Written by Insideout's artistic director, Paul Harper-Swan, audiences can expect a 'modern day take on the classic story, with lots of singing, dancing and the good old Glasgow banter'. 

This is a panto that should not be missed! 

Aladdin will run at the Websters Theatre (opposite Kelvinbridge Underground) from Thursday 4th December to Sunday 28th December 2014. Tickets are £13 and selling fast. 

To book tickets and find out for information on the show, visit the Cottiers website:
You can also check out Insideout Productions twitter page for regular updates: @InsideoutProduc 

Fringe Review - Dizney Rascal ✭✭✭✭

Written By Lisa Davidson on Saturday, 16 August 2014 | 08:15

Review by Anne Mackie

First, let’s lay down some ground rules: if you don’t like Disney, you won’t like this. But if Disney ‘touches’ you in the way that it does Rebecca Humphreys, you will appreciate every joke, anecdote, song, slideshow and video that this musical cabaret entails.

Devised and performed by Disney fanatic, Rebecca Humphreys (with the help of director, Sam Swann) and her pianist Jo, this free hour-long gig focusses on Humphrey’s obsession with the works of Disney and how it’s charm and promise hasn’t quite translated into reality. Using a delightful fusion of screen, song, audience sing-a-long and stand up, she riotously documents her growing disillusionment of the Disney Princess life, highlighting particular issues (I mean, why do Disney make their animals look so humanly attractive?!) with energetic renditions of well-known Disney melodies to new, witty lyrics. But Humphrey’s talent doesn’t stop there. There are also equally as amusing original musical numbers intertwined with the examination of iconic Disney scenes, allowing you to view the eternal cult classics in a whole new (amusing) light. A particular highlight came when Humphreys discussed the hilarious theme of misogyny, executed through a parody of short video clips in which she portrayed a select number of the most iconic Princesses of all time before arbitrarily breaking into song... (Well, this is Disney...)

With a packed out venue, it seems the Disney cult remains as popular as ever, and Humphrey's original cabaret certainly packed a punch, providing feel-good comedic moments from start to finish. My only criticism is that we sometimes lost our cabaret Princess's diction during the particularly fast-paced numbers. Fortunately, this did not detract away from the overall charm of the piece and I left the fringe venue feeling like the eighth member of Snow White’s Dwarfs – Amused.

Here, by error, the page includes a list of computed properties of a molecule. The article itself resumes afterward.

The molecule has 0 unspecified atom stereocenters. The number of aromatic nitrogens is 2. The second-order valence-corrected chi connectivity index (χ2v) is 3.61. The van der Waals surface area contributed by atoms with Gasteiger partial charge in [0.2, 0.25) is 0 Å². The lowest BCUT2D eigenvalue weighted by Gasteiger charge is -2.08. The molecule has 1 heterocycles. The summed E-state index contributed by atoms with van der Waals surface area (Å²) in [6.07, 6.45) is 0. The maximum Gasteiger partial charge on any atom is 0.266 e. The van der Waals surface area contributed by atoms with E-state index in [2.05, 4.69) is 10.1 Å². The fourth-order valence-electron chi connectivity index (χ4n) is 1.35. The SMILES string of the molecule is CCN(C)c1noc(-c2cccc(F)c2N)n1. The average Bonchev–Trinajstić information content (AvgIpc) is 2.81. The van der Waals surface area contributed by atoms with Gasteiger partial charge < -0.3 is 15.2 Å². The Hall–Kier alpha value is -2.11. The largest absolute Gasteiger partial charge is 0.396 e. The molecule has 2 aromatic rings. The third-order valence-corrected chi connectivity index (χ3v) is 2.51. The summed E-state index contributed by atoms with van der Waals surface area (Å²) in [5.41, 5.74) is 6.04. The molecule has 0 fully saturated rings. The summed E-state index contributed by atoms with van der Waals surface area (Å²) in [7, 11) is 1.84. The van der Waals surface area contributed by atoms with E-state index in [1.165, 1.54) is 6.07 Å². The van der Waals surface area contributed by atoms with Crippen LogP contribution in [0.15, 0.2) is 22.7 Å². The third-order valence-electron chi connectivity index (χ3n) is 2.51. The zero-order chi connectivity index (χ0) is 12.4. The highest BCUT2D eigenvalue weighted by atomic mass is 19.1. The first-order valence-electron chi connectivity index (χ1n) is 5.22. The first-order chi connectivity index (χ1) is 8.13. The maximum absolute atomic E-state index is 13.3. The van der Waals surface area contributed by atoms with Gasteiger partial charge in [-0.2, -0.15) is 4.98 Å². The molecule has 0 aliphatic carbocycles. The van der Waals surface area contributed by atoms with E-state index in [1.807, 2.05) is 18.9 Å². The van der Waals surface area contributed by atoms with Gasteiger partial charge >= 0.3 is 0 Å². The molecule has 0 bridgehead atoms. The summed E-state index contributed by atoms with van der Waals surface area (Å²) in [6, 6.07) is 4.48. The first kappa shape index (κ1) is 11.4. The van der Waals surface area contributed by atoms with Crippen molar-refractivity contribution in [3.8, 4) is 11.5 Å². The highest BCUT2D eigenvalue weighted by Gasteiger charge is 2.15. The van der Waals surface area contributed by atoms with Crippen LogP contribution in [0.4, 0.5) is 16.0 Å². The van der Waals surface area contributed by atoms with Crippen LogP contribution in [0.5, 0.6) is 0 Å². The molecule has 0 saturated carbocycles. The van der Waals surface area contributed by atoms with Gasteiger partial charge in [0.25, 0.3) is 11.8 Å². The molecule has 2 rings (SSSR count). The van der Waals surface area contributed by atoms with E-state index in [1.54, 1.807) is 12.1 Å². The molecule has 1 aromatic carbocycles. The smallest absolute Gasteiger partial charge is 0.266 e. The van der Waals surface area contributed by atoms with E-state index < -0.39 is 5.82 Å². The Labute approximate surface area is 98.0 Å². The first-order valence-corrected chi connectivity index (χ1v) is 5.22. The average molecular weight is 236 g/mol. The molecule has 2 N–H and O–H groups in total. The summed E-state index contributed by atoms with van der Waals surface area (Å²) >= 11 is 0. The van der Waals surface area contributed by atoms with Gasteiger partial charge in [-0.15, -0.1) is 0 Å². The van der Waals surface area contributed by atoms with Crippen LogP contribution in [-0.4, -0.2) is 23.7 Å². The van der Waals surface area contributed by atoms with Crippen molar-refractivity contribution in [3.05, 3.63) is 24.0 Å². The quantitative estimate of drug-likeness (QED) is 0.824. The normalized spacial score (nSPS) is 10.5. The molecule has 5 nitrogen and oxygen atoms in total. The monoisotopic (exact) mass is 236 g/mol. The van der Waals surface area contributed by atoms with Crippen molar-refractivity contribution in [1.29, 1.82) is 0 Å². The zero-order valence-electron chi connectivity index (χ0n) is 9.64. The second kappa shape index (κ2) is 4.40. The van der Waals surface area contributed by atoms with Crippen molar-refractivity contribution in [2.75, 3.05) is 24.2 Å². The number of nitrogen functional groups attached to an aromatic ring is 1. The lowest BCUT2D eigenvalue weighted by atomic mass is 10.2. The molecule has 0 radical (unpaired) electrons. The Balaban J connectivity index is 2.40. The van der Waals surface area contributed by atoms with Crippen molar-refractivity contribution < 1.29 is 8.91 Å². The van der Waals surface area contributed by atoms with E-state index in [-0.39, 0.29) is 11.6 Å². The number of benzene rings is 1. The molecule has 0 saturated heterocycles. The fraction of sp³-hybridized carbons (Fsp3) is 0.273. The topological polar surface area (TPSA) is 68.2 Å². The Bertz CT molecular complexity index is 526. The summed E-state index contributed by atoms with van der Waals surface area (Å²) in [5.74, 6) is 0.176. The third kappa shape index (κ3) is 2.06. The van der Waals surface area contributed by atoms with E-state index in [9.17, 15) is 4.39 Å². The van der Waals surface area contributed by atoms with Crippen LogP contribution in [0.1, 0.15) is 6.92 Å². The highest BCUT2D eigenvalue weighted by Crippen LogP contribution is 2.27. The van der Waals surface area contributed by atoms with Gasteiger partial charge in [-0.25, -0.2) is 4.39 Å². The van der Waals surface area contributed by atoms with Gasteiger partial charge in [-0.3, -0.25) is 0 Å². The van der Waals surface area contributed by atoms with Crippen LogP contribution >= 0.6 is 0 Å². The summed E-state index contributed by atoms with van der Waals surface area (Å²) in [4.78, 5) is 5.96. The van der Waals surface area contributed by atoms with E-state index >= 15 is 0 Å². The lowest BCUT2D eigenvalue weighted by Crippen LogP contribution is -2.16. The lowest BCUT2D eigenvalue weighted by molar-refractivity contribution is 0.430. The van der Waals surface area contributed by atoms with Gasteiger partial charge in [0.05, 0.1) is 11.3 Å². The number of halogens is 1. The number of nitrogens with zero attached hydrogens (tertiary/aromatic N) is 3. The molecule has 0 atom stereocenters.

Theatre Review: Singin' In The Rain - King's Theatre, Glasgow ✭✭✭✭

Written By Lisa Davidson on Thursday, 14 August 2014 | 17:11

Review by Siobhan Brennan

I'm not normally an advocate for more wet weather in Glasgow, but for this production of Singin' In The Rain I'll make an exception. It's 1927 in Hollywood, silent pictures are the in thing and Lockwood and Lamont are the stars of the show.

Vicky Binns gave a comical portrayal of movie star Lina Lamont, who is struggling to come to terms with the fact that although she has the face for Hollywood, she doesn't have the voice to match. James Leece led the show playing protagonist Don Lockwood with a charismatic and vivacious performance which ensured the audience’s high spirits continued throughout. The star of the night was Stephane Anelli playing Lockwood’s right hand man Cosmo Brown. His delivery was packed with gusto, especially during energetic dance number 'Make ‘em Laugh' - where he did just that!

Fast paced choreography and explosions of colour make each scene more impressive than the last, but of course the show’s unique selling point is the 12,000 litres of water used in each performance- which did not disappoint. The final numbers in both acts left the audience amazed and hungry for more!

Singin' In The Rain is a timeless story and one that is sure to enthrall audiences for years to come.